Saturday, April 29, 2006

Scores Attend Ellis Hotel Groundbreaking, Praise Redevelopment Plan

"I'll believe it when I see it!"

That has been my answer to any and all redevelopment plans put forward over the years to restore the Winecoff Hotel. After all, there have been so many of them and yet the strategically placed building just sits and sits. Generation after generation of pigeons have roosted inside the structure flitting in and out through broken windows. Neglected for so long, the building that towers fifteen stories above the highest piece of ground in downtown Atlanta, has become virtually invisible to most Atlantans. Amazing!

Now comes the latest effort to revive the building. The new developers have at least shown that they can put on a show. The 10 am "groundbreaking" ceremony held April 21st offered new hope that the old hotel will again be put to good use. Held beneath a portable white tent on the tiny space owned by MARTA next to the building, speaker after speaker extolled the virtues of the new plan. It all sounded surprisingly credible.

Atlanta firefighters guarded the event as if to silently give their blessing to the new plan. Each one of them knows well the story of what happened there in 1946 and in turn they looked at the building and paused, no doubt thinking, "it could have been me, it could still happen to me."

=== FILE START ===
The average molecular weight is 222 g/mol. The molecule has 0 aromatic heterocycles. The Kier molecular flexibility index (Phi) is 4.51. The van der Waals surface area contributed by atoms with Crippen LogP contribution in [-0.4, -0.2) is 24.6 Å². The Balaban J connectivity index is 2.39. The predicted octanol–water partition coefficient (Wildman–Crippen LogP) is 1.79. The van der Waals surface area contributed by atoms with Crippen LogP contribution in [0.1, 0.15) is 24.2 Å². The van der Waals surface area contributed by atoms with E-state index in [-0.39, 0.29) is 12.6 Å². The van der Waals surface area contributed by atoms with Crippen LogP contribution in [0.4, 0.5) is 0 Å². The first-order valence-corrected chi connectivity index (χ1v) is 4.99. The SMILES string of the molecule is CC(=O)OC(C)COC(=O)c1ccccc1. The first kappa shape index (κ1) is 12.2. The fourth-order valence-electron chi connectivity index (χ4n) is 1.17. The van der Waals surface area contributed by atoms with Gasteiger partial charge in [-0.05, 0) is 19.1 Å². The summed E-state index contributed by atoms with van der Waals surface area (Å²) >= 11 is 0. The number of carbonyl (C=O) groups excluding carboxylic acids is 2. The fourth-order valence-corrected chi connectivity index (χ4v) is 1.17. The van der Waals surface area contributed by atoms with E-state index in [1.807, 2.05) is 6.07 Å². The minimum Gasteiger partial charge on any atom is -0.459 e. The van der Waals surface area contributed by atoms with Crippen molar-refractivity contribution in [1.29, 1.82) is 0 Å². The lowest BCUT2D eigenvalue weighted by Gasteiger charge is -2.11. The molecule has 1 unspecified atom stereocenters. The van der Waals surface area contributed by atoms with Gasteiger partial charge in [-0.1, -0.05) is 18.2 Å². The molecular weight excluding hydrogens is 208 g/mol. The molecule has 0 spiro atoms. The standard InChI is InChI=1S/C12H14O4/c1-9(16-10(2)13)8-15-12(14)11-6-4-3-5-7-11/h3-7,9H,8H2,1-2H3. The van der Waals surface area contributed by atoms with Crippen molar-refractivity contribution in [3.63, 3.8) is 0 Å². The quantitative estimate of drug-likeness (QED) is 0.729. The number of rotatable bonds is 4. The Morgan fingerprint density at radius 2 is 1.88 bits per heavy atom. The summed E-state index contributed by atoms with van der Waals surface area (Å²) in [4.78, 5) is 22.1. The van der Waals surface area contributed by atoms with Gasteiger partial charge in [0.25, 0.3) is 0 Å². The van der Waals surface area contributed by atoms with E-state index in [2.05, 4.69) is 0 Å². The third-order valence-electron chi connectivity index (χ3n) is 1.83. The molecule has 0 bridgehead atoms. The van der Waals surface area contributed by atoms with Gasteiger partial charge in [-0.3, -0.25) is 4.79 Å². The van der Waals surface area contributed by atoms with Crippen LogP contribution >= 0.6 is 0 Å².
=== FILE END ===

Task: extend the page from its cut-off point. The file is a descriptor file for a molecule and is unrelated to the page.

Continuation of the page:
TV reporters scrambled to get a quick education about the history of the building and the new plan for their live shots at noon. Like so many, they had driven by the building dozens of times and hardly noticed it. Only WSB radio reporter Sandra Parrish had come prepared.

A troop of loud protesters could be overheard through parts of the ceremony chanting, "Stop mortgage fraud." They had come at the behest of Courtney Dillard, the last in a long string of would-be redevelopers who have seen their dreams dashed, their money vanish.

The sun shown brightly and when the speakers had had their say the crowd was invited inside to the area that was once the hotel's lobby. There the "groundbreaking" took place. Actually, a dozen or so silver hammers were handed out to those who are involved with the new plan and on the count of three they all took a few smacks at a piece of dry wall, knocked a few holes in it then left it standing and damaged like the rest of the hotel.

How dreary the old lobby looked, long overdue for a face lift. The only means of orientation for students of the Winecoff fire were the elevator doors and the structural pillars.

When the crowd had drifted away and the TV reporters moved across Peachtree St. so their cameras could glimpse the enormous "invisible" structure, down the stairs, a little short of breath, came a real life connection to The Winecoff fire: Janet Cox - daughter of survivor Dorothy Moen Cox. I looked at her and in an instant I knew where she had been, room 730.

"Did you visit Mama's room?" I asked.
"I saw Mama's room," she replied.

We all live for days worth remembering. Long after everyone at the ceremony has forgotten it. Whether the new plan succeeds or fails the day's most poignant and memorable moment will be, of course, the one attached to the Winecoff fire.

Hear WSB Radio's reports by Sandra Parrish.

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